You will need four seasonal pictures to tape in each corner of the classroom. For example, a snowman, bell, candy cane, and candle. One child is “it.” “It” hides her eyes and counts to ten as the rest of the class tiptoes to a corner. “It” then calls out one of the objects. The students in that corner are out and must sit in the “stew pot” (center of the room). “It” counts to ten again as the students tiptoe to a new corner. The game continues until one child is left. That child becomes the new “it.”

Monday, December 14, 2015


Here’s an “Emergency Kit” for this week (or any day when things get crazy)!
Calm Down Lotion - You know that drawer full of body lotion you've received as gifts. Take the label off one and print a new one that says "Calm Down Lotion." Give each child a little squirt to rub on their hands and arms to help them relax.
Hint! Lavender and vanilla are suppose to be particularly good for reducing stress.

Tony Chestnut – Have children do "Tony Chestnut" (one of my free youTube videos). As you sing each verse lower your voice until you are whispering.
*Sing the "Alphabet Song" or any song lowering your voice each time. You'll be amazed at how it calms down the class.

Turn off the Lights – Something as simple as turning off the lights can reduce stress and energy. You could also play some quiet music as children enter the classroom.

Take a Deep Breath - Have children pretend to breath in hot chocolate as you slowly count to 8. Blow out the birthday candles as you slowly count to 8. Continue counting slowly as children breath in and out.

The Quiet Game – One child is selected to be “it.” “It” stands in front of the room and says, “Mousie, mousie, how quiet can you be? When I clap my hands 1, 2, 3 (slowly clap 3 times), we shall see!” “It” chooses the classmate who is being the quietest and then that child comes to the front of the room and is the new “it.” (My class LOVED this game. It was a great way to develop self-regulation and calm them down.)

Give Your Mouth a Vacation – Challenge children to “give their mouths a vacation” and practice breathing through their noses. 

Use Your Imagination – Ask the children to close their eyes as you read a story. Challenge them to make “pictures in their brains.” Give them a sheet of paper to illustrate the story.

Make Rain
Hold up your palm as you say, “Let’s make rain. Do what I do.”
Tap pointer finger on palm for several seconds.
Tap pointer finger and middle finger.
Tap pointer, middle, and ring finger.
Tap pointer, middle, ring, and pinky on palm.
Clap hands together loudly.
Clap hands and stomp feet and then reverse the movements.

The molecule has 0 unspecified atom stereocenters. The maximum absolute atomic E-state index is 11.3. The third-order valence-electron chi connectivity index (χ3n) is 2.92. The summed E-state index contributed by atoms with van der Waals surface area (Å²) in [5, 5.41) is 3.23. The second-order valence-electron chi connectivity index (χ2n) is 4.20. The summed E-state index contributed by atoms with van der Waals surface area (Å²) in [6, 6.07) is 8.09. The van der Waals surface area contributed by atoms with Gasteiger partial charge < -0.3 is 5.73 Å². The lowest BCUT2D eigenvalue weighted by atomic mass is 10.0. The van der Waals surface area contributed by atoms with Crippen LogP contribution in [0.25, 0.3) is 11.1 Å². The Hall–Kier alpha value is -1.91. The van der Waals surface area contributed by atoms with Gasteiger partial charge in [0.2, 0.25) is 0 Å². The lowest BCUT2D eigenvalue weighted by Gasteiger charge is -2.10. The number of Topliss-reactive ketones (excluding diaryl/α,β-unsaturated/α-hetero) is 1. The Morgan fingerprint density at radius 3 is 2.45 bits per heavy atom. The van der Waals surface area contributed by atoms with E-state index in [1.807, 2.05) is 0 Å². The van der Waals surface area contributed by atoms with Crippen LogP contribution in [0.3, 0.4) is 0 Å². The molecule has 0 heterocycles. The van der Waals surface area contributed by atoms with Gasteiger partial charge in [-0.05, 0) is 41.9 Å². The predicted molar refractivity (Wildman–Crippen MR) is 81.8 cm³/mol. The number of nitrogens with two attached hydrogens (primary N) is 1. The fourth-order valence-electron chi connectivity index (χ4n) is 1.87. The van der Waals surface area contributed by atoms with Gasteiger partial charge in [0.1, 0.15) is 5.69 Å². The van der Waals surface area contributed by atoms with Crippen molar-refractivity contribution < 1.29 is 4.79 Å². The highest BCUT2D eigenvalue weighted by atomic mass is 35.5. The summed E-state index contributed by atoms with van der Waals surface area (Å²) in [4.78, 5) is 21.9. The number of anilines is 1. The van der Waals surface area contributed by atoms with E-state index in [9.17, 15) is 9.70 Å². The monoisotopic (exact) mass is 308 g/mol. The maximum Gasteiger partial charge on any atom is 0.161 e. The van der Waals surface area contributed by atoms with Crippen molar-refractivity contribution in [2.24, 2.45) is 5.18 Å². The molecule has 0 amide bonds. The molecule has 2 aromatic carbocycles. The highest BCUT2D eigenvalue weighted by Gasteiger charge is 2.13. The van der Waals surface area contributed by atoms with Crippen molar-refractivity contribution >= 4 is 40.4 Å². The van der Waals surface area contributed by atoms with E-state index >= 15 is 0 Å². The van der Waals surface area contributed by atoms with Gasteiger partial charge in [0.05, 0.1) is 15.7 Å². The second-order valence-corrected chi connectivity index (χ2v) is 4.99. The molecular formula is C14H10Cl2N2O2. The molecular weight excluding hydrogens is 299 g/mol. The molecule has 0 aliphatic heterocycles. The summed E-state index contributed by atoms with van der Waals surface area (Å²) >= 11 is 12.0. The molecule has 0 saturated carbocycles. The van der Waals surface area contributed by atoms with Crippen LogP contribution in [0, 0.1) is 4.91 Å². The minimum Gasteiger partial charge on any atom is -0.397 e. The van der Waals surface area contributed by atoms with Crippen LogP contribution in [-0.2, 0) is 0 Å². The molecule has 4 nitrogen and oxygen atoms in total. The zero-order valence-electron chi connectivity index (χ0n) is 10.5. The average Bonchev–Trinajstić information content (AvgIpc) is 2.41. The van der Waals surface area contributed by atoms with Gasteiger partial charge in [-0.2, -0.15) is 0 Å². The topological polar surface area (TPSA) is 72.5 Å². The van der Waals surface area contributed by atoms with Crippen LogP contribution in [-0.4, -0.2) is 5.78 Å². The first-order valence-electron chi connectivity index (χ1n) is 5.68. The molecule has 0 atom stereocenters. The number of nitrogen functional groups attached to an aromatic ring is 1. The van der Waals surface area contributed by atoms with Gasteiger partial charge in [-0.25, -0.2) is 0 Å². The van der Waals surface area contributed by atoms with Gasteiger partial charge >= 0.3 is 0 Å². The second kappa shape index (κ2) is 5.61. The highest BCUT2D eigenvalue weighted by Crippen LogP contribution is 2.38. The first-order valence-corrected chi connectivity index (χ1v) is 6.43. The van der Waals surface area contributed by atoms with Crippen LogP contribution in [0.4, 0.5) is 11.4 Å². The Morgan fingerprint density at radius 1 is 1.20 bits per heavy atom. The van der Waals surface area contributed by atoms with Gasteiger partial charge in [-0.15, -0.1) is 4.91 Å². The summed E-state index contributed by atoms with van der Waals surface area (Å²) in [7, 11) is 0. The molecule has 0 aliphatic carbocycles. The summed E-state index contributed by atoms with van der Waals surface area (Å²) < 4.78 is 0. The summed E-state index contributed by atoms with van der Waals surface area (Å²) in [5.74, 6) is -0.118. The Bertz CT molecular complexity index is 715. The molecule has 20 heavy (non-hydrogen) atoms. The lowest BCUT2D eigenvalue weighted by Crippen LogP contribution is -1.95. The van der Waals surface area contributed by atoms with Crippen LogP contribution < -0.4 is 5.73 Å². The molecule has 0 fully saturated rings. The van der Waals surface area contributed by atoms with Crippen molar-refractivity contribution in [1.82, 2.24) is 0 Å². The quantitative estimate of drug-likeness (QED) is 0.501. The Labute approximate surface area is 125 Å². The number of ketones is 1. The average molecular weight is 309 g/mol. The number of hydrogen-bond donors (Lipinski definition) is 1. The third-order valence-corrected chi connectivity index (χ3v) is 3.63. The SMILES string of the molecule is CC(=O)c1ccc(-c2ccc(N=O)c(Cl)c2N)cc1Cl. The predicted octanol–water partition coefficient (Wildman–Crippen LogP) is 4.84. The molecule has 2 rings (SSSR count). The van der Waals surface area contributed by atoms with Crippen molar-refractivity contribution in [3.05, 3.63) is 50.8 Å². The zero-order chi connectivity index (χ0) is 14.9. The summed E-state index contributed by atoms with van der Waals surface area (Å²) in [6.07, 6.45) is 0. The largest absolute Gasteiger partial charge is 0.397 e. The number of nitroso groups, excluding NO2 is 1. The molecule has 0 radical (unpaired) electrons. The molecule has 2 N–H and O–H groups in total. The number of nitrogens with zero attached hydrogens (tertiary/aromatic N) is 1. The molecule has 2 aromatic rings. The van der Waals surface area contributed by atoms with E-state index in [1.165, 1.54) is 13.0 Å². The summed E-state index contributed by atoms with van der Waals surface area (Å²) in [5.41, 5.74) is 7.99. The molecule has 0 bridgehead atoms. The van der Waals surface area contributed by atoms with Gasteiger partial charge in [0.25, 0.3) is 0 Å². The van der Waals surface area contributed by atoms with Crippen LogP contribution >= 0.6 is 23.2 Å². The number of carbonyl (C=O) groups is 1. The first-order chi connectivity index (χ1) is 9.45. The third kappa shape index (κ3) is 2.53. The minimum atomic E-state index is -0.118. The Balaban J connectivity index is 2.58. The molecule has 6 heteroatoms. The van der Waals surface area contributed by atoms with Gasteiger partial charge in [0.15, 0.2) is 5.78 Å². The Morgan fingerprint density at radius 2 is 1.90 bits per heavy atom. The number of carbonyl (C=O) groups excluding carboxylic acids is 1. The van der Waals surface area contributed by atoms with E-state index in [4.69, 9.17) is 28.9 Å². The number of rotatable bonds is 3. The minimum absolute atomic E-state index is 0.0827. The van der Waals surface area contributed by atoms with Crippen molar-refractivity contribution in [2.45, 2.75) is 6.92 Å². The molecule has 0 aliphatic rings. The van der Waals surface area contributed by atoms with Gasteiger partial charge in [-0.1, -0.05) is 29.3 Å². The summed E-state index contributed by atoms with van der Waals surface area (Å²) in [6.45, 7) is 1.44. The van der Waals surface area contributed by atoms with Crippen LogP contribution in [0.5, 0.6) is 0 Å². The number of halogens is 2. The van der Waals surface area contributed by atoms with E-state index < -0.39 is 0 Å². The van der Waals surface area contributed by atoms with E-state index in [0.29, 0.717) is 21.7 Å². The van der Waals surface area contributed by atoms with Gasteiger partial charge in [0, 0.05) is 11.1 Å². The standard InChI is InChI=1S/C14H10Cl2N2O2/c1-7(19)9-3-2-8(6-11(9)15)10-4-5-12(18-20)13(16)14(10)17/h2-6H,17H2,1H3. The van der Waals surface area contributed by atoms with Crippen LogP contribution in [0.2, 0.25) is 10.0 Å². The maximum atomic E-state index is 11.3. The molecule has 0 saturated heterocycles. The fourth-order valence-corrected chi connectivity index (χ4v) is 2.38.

Clap hands.
Tap pointer, middle, ring, and pinky on palm.
Tap pointer, middle, and ring finger.
Tap pointer and middle finger.
Tap pointer finger on palm.
Slowly bring palms together and put in your lap.
*This will really sound like a rainstorm is coming and going. Children will want to do it again and again. Woe be unto the child who does not cooperate with the group!

Sunday, December 13, 2015


Yes, I know today is Sunday, but I wanted to put this little monkey on your back! Is the noise level escalating in your classroom as you near the holidays? Try “Whisper Wednesday” and it will be like a day at the spa. (Well, not exactly, but it will surprise you how soothing it can be.)

Before the children leave Tuesday explain that tomorrow will be “Whisper Wednesday” and that you will only use whisper voices in your classroom all day. (I might make up a little story about an elf telling me to do that because he has such big ears and loud noises really bother him!) Make a sign for your door that says “Welcome to Whisper Wednesday. Please put on your whisper voice before entering today!” Greet the children at the door by whispering, “Good morning! I’m so glad you’re here today!” Sing, talk, read, and whisper through the day.

You might enjoy Whisper Wednesday so much you will want to continue doing it every Wednesday in the New Year.

Saturday, December 12, 2015


How can you tell if children are engaged? All you have to do is watch them as they cut and glue and string beads. Their little tongue will be moving and they will be totally engrossed in the activity. Look around your house today and grab some of these materials to recycle in your classroom this week. You'll be developing small motor skills, and you'll also keep those little hands busy!

Wrapping Paper Tear - Take in scraps of wrapping paper and put them in a tub. Invite children to tear them and then glue them to a paper plate to make a collage.

Cardboard Tubes - Cut cardboard tubes from wrapping paper into 6" sections. Children can decorate them and then use them to hum along to favorite holiday tunes.